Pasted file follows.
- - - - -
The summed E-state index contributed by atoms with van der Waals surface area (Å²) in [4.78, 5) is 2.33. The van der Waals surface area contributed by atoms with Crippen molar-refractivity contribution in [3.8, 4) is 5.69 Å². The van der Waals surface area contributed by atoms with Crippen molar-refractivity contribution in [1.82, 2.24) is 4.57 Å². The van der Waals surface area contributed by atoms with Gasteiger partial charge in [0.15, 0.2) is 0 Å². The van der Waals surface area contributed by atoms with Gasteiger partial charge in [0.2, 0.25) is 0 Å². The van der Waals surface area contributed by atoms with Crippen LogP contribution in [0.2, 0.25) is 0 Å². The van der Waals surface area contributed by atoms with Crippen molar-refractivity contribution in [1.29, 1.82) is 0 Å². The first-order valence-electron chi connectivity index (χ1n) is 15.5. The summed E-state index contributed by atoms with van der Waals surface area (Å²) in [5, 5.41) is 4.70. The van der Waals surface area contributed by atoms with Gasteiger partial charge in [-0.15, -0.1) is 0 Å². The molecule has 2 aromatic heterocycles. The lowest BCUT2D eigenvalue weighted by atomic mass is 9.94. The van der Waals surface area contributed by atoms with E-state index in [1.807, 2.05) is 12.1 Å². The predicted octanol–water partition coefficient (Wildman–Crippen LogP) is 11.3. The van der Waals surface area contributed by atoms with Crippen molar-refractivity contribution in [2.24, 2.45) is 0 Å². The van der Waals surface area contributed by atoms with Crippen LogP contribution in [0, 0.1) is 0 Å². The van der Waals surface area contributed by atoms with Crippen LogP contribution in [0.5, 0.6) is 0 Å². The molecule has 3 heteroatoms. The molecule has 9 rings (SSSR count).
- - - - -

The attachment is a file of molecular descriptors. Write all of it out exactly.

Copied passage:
The summed E-state index contributed by atoms with van der Waals surface area (Å²) in [4.78, 5) is 2.33. The van der Waals surface area contributed by atoms with Crippen molar-refractivity contribution in [3.8, 4) is 5.69 Å². The van der Waals surface area contributed by atoms with Crippen molar-refractivity contribution in [1.82, 2.24) is 4.57 Å². The van der Waals surface area contributed by atoms with Gasteiger partial charge in [0.15, 0.2) is 0 Å². The van der Waals surface area contributed by atoms with Gasteiger partial charge in [0.2, 0.25) is 0 Å². The van der Waals surface area contributed by atoms with Crippen LogP contribution in [0.2, 0.25) is 0 Å². The van der Waals surface area contributed by atoms with Crippen molar-refractivity contribution in [1.29, 1.82) is 0 Å². The first-order valence-electron chi connectivity index (χ1n) is 15.5. The summed E-state index contributed by atoms with van der Waals surface area (Å²) in [5, 5.41) is 4.70. The van der Waals surface area contributed by atoms with Gasteiger partial charge in [-0.15, -0.1) is 0 Å². The molecule has 2 aromatic heterocycles. The lowest BCUT2D eigenvalue weighted by atomic mass is 9.94. The van der Waals surface area contributed by atoms with E-state index in [1.807, 2.05) is 12.1 Å². The predicted octanol–water partition coefficient (Wildman–Crippen LogP) is 11.3. The van der Waals surface area contributed by atoms with Crippen molar-refractivity contribution in [2.24, 2.45) is 0 Å². The van der Waals surface area contributed by atoms with Crippen LogP contribution in [0, 0.1) is 0 Å². The van der Waals surface area contributed by atoms with Crippen LogP contribution in [0.5, 0.6) is 0 Å². The molecule has 3 heteroatoms. The molecule has 9 rings (SSSR count).